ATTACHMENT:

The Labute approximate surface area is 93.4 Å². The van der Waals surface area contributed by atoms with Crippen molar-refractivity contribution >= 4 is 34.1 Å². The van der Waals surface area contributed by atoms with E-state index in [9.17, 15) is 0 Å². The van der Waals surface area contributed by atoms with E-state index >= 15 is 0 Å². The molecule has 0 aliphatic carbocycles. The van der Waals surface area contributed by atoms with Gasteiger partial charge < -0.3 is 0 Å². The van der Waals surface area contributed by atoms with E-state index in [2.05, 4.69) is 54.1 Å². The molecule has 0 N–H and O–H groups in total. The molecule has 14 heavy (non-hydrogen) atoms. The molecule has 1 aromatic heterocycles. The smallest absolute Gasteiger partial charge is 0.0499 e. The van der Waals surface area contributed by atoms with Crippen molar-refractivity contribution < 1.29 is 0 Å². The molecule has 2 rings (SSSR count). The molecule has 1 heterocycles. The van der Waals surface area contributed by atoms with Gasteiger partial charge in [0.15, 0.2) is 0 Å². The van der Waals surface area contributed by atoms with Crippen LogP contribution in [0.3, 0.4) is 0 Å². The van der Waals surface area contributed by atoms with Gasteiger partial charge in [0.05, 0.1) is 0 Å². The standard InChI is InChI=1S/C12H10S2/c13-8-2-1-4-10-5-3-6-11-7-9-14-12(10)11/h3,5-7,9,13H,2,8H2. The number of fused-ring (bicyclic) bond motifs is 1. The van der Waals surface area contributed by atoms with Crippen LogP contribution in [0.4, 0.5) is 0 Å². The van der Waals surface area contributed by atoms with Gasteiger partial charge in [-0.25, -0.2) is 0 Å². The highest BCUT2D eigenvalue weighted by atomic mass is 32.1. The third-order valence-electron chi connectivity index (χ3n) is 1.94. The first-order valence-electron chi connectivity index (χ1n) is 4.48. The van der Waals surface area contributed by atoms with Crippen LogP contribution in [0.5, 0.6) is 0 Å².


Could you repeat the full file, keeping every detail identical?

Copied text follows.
The Labute approximate surface area is 93.4 Å². The van der Waals surface area contributed by atoms with Crippen molar-refractivity contribution >= 4 is 34.1 Å². The van der Waals surface area contributed by atoms with E-state index in [9.17, 15) is 0 Å². The van der Waals surface area contributed by atoms with E-state index >= 15 is 0 Å². The molecule has 0 aliphatic carbocycles. The van der Waals surface area contributed by atoms with Gasteiger partial charge < -0.3 is 0 Å². The van der Waals surface area contributed by atoms with E-state index in [2.05, 4.69) is 54.1 Å². The molecule has 0 N–H and O–H groups in total. The molecule has 14 heavy (non-hydrogen) atoms. The molecule has 1 aromatic heterocycles. The smallest absolute Gasteiger partial charge is 0.0499 e. The van der Waals surface area contributed by atoms with Crippen molar-refractivity contribution < 1.29 is 0 Å². The molecule has 2 rings (SSSR count). The molecule has 1 heterocycles. The van der Waals surface area contributed by atoms with Gasteiger partial charge in [0.15, 0.2) is 0 Å². The van der Waals surface area contributed by atoms with Crippen LogP contribution in [0.3, 0.4) is 0 Å². The van der Waals surface area contributed by atoms with Gasteiger partial charge in [0.05, 0.1) is 0 Å². The standard InChI is InChI=1S/C12H10S2/c13-8-2-1-4-10-5-3-6-11-7-9-14-12(10)11/h3,5-7,9,13H,2,8H2. The number of fused-ring (bicyclic) bond motifs is 1. The van der Waals surface area contributed by atoms with Crippen LogP contribution in [0.4, 0.5) is 0 Å². The van der Waals surface area contributed by atoms with Gasteiger partial charge in [-0.25, -0.2) is 0 Å². The highest BCUT2D eigenvalue weighted by atomic mass is 32.1. The third-order valence-electron chi connectivity index (χ3n) is 1.94. The first-order valence-electron chi connectivity index (χ1n) is 4.48. The van der Waals surface area contributed by atoms with Crippen LogP contribution in [0.5, 0.6) is 0 Å².